On Thursday 1 December 1904, five refugee families made landfall next to the Tower of London. Displaced, they were escaping from harsh new laws that the German government was enacting against travellers (a process that soon saw all gipsies fingerprinted and eventually led to Hitler’s death camps). Some in Britain were welcoming, but most were… Continue reading ‘Human Vermin’
In 1533 England is gripped by terrible convulsions following Henry VIII’s marriage to Anne Boleyn and the break from Rome. Robert Dalyvell is imprisoned, suspected of spying. When he is released, he is missing his ears. Just three years on in 1536 Anne has lost not her ears but her head, and Dalyvell will soon… Continue reading The Man in the Tower
Why (and what) do I read? It’s a very good question. I was chuffed recently to be asked to contribute some thoughts to Chris Lee’s Bookworms blog about why I love reading. It was good to torture my braincells into remembering what I actually read when I was a child, and how my reading habits… Continue reading Learning to be human
Since February I have been tweeting a factoid about Royston’s history every day. From the town’s links to ‘The Greatest Showman’ film to the prehistory of Therfield Heath. Interested? Visit Twitter and search for the hashtag #bitesizeroyston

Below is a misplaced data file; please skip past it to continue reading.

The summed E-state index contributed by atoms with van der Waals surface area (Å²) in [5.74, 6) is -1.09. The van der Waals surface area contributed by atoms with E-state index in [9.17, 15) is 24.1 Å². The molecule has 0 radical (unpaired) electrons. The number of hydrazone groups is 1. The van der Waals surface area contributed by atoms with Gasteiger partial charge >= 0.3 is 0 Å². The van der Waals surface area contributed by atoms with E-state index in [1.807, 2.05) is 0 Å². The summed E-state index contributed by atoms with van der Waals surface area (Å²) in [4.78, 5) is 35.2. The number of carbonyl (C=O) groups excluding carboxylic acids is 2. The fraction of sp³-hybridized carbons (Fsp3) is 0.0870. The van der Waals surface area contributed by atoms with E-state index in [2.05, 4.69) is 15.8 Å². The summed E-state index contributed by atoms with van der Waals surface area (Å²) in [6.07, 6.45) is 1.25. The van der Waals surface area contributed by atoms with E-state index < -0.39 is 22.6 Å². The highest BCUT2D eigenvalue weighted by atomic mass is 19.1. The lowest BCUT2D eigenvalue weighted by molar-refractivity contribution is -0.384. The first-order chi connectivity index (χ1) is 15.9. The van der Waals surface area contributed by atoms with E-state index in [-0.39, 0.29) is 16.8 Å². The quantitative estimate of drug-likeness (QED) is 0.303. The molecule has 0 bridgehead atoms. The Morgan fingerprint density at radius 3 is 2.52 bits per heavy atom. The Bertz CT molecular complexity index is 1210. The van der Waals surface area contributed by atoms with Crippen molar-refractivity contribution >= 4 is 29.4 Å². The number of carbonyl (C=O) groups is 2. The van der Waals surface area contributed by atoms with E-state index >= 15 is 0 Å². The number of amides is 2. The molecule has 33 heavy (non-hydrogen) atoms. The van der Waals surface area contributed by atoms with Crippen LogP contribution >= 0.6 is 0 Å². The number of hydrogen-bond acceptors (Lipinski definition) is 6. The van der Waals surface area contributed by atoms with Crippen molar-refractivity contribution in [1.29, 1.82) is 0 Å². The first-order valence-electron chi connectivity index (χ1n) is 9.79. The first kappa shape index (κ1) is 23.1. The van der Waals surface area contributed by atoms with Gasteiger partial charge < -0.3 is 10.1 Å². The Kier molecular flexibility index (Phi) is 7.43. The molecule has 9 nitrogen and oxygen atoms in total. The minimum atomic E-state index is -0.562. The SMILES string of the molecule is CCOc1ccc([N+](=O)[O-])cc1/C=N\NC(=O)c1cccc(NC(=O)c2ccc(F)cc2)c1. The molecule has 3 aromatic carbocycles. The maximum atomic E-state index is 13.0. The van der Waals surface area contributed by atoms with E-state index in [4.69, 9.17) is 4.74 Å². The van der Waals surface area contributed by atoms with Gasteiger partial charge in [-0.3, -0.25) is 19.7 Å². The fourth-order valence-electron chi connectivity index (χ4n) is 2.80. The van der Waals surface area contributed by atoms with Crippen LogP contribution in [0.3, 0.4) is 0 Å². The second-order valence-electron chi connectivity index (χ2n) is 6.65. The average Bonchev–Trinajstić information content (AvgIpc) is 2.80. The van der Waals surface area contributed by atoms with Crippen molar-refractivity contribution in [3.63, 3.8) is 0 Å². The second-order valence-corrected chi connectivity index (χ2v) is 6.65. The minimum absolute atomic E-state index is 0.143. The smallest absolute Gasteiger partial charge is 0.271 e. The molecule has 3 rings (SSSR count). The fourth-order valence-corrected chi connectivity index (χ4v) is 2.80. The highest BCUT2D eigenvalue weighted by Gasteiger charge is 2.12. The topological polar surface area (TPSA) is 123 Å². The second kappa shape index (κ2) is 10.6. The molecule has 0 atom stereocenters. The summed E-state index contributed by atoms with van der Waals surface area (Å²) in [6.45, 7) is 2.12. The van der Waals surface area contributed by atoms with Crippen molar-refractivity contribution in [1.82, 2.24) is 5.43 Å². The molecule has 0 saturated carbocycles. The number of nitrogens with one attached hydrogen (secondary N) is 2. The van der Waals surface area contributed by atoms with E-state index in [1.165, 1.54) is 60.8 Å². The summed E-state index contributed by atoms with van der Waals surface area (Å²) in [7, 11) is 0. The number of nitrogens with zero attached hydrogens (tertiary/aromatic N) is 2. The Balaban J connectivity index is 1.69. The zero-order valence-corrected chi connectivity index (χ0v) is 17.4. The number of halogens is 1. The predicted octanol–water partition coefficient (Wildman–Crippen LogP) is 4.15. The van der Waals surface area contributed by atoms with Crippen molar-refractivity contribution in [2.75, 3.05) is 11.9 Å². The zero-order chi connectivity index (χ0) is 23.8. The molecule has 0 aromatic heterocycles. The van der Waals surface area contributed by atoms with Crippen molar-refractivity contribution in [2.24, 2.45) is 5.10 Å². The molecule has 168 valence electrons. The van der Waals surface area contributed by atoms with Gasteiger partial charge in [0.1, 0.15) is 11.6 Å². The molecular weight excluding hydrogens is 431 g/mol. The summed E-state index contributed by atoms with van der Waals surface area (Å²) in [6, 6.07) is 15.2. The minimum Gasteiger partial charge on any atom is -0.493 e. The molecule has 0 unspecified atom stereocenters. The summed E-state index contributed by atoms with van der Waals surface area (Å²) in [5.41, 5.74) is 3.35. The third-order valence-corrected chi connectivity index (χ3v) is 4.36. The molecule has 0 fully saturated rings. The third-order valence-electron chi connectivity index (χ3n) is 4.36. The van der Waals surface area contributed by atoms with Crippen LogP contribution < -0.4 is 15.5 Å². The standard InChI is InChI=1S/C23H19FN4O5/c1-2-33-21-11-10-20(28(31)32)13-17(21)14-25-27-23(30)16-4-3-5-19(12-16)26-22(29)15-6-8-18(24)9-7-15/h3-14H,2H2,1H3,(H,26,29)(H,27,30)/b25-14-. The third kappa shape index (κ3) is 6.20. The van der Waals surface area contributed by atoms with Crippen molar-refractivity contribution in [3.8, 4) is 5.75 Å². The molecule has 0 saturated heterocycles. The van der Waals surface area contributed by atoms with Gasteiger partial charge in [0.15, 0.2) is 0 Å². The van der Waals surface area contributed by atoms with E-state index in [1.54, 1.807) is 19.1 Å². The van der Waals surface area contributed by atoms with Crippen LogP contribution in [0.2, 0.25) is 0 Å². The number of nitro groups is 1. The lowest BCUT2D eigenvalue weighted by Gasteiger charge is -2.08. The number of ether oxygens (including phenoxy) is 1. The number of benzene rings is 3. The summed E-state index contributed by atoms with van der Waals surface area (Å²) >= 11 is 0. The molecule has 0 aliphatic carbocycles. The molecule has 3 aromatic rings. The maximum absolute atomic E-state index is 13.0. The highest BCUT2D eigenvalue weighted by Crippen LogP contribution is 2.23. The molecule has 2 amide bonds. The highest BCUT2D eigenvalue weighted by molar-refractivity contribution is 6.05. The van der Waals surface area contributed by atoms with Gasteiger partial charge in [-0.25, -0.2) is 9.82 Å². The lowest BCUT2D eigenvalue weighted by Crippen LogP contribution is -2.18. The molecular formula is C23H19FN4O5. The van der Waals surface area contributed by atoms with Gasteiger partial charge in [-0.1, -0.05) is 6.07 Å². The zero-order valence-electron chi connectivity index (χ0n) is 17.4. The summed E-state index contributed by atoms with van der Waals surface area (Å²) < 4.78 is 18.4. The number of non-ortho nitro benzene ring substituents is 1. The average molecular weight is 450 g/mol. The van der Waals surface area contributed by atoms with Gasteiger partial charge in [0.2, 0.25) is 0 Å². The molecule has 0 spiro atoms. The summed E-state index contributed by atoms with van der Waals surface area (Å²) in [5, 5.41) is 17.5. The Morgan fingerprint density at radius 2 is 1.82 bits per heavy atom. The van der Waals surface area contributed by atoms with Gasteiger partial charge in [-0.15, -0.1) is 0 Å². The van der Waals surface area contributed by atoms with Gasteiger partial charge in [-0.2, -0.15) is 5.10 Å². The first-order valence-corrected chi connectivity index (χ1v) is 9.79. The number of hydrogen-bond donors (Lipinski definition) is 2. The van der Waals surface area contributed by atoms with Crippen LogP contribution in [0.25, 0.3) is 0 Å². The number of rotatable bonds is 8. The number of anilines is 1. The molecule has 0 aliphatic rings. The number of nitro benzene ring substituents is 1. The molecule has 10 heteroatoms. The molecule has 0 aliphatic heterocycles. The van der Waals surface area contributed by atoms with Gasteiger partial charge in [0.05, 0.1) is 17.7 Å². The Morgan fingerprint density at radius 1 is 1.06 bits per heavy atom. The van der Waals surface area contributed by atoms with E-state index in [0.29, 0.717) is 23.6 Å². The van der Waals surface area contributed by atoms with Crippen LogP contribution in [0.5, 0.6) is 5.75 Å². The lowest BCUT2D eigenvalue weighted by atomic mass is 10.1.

In recent months, it’s been a delight to hear two songs from Jenni Pinnock’s and my Cracked Voices (2017) being given a fresh airing (links below). In Scottsdale Arizona (USA), Michael Tallino and Riley McKinch chose ‘Earthrise’ as part of their Songs of Peace for a Wild World concert (part of the Arts at Nativity… Continue reading Cracked voices, uncracked
There is a small Roman household god (a Lar) on display at the Guildhall Museum in Rochester that found its way back out of the dark after several hundred years. This is something I wrote about it for the ‘Ten Songs for a Lar’ project. It seems right to share it on Super Saturday. … Continue reading ‘Super Saturday’
You’ll find them in Christmas crackers and The Hobbit. We all love a riddle (except for Gollum when he can’t work one out!). Why not try out the p|arts ‘Riddling at home!’ lockdown pack with your kids. It can be downloaded here: http://p-arts.co.uk/lockdown-activity-for-kids-and-their-grown-ups…
As Mark Twain wrote, ‘Writing is easy. All you have to do is cross out the wrong words.’ I’m keeping on crossing out.